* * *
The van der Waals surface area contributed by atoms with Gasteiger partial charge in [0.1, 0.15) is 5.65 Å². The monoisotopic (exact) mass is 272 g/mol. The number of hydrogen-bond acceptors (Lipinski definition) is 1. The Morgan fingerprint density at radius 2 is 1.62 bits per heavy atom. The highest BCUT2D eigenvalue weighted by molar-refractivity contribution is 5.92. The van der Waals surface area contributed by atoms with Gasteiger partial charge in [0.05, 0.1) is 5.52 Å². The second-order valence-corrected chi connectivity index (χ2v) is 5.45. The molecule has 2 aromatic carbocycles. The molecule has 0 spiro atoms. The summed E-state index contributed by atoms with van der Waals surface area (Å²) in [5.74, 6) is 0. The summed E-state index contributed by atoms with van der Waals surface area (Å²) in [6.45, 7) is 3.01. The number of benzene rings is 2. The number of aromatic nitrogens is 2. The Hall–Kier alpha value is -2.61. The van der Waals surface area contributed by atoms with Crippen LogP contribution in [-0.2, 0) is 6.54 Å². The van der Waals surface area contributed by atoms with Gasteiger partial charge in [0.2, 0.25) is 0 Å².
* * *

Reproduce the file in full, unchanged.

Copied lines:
The van der Waals surface area contributed by atoms with Gasteiger partial charge in [0.1, 0.15) is 5.65 Å². The monoisotopic (exact) mass is 272 g/mol. The number of hydrogen-bond acceptors (Lipinski definition) is 1. The Morgan fingerprint density at radius 2 is 1.62 bits per heavy atom. The highest BCUT2D eigenvalue weighted by molar-refractivity contribution is 5.92. The van der Waals surface area contributed by atoms with Gasteiger partial charge in [0.05, 0.1) is 5.52 Å². The second-order valence-corrected chi connectivity index (χ2v) is 5.45. The molecule has 2 aromatic carbocycles. The molecule has 0 spiro atoms. The summed E-state index contributed by atoms with van der Waals surface area (Å²) in [5.74, 6) is 0. The summed E-state index contributed by atoms with van der Waals surface area (Å²) in [6.45, 7) is 3.01. The number of benzene rings is 2. The number of aromatic nitrogens is 2. The Hall–Kier alpha value is -2.61. The van der Waals surface area contributed by atoms with Crippen LogP contribution in [-0.2, 0) is 6.54 Å². The van der Waals surface area contributed by atoms with Gasteiger partial charge in [0.2, 0.25) is 0 Å².